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A feminist’s question: What was Gertrude Stein really about?

Seeing Gertrude Stein’ in San Francisco

5 minute read
San Francisco's modest Contemporary Jewish Museum has devoted its first floor to a show of heartbreaking gouaches by a young Jewish painter, Charlotte Salomon, who did not survive the Nazis.

Let me wipe away a tear and go upstairs to Gertrude Stein.

Say you are a plainfaced rather chubby and then tubby lesbian girl whose family moved from Pittsburgh to Oakland on father's fortune then to Europe and back to Oakland and you were the only girl among brothers in a conservative post-Victorian Jewish family you might write without punctuation like this.

If you were Gertrude Stein. Who has fascinated me all my life. Not that I liked her.

Was she a good writer or just one little pop in the popcorn pan? God knows she popped plenty of writers and painters and performers into fame at her Paris salons. Herself was famous for her rose rose rose yet I, lazy girl that I was— am— know little about her except that. If you were born after 1980 you probably don't know anything about her.

Writing outside the sentence


I could never get through a whole page of Stein's writing, which was her point. Screw conventions! She wrote outside the sentence the way Picasso broke up visual images to paint a brutality we had not faced. And have continued to ignore through every generation's wars.

For children of the Greatest Generation like me— or maybe your grandparents— Gertrude Stein was and is a monument to awakening the 20th Century consciousness. She brought the first Picassos. She was godmother to Hemingway's son.

But why is she not a feminist icon? My proto-feminist mother was never enthusiastic about her writing. I don't think Mother was worried I would become a lesbian, because my enthusiasm for boys made itself apparent early on. And my mother, a failed artist, would have loved a paint-stinky atelier on the Left Bank and a Pernod at Deux Magots. From Austen to Wolfe, she read all women writers, and everyone else, and loved them. But she did not love Gertrude Stein.

Me neither.

Ultimate bitch

If I'm a complete feminist, why do I not love her in spite of that stiff, self-conscious style? Something. Surfing past a book review about Alice B. Toklas— don't recall what title— I learned that when Stein died in 1946 she left her faithful, lifelong companion nothing. Not one painting! Toklas died penniless and alone.

What a bitch. Was that the reason my mother was so cool?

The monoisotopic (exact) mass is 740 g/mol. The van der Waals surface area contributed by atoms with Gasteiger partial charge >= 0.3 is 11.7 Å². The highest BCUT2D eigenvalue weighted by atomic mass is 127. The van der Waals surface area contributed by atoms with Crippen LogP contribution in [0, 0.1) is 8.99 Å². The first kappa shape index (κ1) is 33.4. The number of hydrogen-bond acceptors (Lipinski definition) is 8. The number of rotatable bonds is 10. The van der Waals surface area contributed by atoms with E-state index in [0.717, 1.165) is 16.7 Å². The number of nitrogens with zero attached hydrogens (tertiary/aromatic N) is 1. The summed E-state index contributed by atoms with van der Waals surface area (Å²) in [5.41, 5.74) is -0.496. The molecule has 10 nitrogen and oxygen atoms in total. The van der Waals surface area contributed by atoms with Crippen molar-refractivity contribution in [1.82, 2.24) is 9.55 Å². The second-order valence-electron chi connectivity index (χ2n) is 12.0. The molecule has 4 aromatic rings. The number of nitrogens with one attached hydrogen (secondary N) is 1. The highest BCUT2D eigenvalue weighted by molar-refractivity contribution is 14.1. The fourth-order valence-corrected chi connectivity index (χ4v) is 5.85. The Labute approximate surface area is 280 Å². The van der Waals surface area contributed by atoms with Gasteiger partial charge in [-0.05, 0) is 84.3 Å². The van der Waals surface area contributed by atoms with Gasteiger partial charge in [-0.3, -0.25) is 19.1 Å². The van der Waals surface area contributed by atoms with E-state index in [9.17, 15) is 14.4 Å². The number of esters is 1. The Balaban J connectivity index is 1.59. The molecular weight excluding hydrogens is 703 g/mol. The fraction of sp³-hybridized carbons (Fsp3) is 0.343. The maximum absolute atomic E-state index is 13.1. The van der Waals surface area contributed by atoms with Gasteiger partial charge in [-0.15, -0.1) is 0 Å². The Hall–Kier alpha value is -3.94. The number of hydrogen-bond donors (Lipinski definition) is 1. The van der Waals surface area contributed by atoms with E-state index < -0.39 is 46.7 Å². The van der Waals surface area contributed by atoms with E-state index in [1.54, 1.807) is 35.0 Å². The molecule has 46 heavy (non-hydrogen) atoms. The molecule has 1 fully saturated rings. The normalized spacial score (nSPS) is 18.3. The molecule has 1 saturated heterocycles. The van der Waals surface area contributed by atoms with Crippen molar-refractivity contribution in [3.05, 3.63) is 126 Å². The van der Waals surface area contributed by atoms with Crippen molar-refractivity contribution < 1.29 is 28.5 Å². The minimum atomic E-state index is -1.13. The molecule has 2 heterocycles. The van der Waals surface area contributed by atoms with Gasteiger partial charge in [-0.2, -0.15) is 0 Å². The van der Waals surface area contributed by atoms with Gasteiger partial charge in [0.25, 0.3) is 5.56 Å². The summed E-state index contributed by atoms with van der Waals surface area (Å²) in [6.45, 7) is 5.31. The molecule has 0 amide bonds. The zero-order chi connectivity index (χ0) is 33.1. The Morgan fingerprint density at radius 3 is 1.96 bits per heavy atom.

Annoyed, I went to the exhibit, "Seeing Gertrude Stein: Five Stories," up now at the Contemporary Jewish Museum in San Francisco, to see what the big deal about her was.

Dark photographs of grim-faced Stein and mousey Toklas standing right behind her, pictures out of an attic trunk. Stein is as plain as I remember from the dust jackets of her many, many books. In fact, she becomes downright unpleasant. Like my mother in her last years, actually, Stein hid her fat under heavy, flowing robes. Over time her hair shorter and shorter. By the end she looks exactly like a pope.

No use for women

My irritation mounted as I spent an hour spent peering at these photos, drawings, small paintings, reading ever more carefully the curator's notes. Except for great artists like Picasso and Matisse, Stein preferred gay men as friends, not other women, not even gay women. Well then, she wouldn't ask me to her salons. Damn. An unpleasant woman, but I'd have loved an invite anyway.

By the 1930s Stein had made painters and writers, photographers and musicians so famous she couldn't afford to buy their work. Other collectors would follow in her footsteps between the wars. It was a lovely life in Paris and a summer house she and Alice rented in the south of France. Then came Hitler.

As I entered the last alcove of this beautifully mounted exhibit, reading all the curatorial notes ever more carefully, I wondered how Stein's fabulous art collection survived the Nazi confiscation of Jewish art. Descendants are still chasing what the Germans stole. Where was Gertrude Stein during World War II, anyway?

I pounced on one of the final notes: Stein lived all through the war in the south of France, right under the nose of the Vichy government, protected by a friend whom the Germans made the director of the Bibliotheque Nationale. After the liberation, this friend, Bernard Fey, got a life sentence at hard labor for collaborating with the Nazis.

A Nobel for Hitler?

Worser and worser: in 1938 Stein nominated Hitler for the Nobel Peace Prize. Oh, I cannot stand this woman! She was rich, or she began life rich. She was plain as a troll and she wrote awful stuff that many people (not all) raved about. She was mean to Alice and she betrayed her Jewish race. No wonder I don't like her.

Yet and yet. Gertrude Stein encouraged the greatest art of the 20th Century, a feast that nourishes us still. Then she saved it.

This was enough. Like my mother, I forgive her everything.♦


To read responses, click here and here.

What, When, Where

"Seeing Gertrude Stein: Five Stories.†Through September 6, 2011 at Contemporary Jewish Museum, 736 Mission St. San Francisco, Calif. www.thecjm.org/index.php.

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